In the UK, HIV disproportionately affects gay men. Even in the era of antiretroviral therapy (ART), social stigma surrounding HIV has persisted, generating adverse consequences for both prevention and care. First, the science and epidemiology of HIV among gay men are presented. Second, social representations theory and identity process theory are outlined as tools for exploring awareness, understanding and behaviour in relation to HIV. Third, some of the psychosocial challenges associated with HIV prevention and care are outlined and the potential coping strategies among gay men are discussed. Fourth, patient engagement with care and adherence to ART are considered in relation to psychosocial factors. Fifth, a model for enhancing HIV prevention and care is presented. It is argued that greater focus on psychosocial factors can enhance health outcomes among gay men living with, or at risk of, HIV.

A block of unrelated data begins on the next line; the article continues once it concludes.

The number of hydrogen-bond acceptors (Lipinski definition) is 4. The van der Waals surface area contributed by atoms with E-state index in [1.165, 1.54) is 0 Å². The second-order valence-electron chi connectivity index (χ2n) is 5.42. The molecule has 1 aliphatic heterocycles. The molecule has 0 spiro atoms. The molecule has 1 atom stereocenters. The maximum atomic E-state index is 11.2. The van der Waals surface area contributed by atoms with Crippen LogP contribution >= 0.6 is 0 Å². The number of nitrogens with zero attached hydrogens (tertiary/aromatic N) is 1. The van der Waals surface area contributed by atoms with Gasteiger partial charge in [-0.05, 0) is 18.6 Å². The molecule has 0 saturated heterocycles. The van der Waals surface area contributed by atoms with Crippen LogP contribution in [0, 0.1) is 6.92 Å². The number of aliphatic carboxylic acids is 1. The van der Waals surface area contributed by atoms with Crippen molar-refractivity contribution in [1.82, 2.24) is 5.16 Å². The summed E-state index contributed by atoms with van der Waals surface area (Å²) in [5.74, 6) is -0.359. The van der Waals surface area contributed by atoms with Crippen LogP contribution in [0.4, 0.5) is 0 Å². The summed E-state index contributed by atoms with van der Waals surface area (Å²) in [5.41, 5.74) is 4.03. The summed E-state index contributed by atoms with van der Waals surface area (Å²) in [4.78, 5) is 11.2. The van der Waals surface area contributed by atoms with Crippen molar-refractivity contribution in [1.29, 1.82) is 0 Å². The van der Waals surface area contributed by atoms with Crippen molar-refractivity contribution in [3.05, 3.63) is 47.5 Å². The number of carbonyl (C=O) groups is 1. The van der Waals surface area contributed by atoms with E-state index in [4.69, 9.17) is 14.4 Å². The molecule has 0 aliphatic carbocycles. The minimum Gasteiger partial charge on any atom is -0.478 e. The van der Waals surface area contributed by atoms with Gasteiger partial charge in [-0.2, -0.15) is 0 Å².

|Journal||Social Psychological Review|
|Publication status||Published - 2018|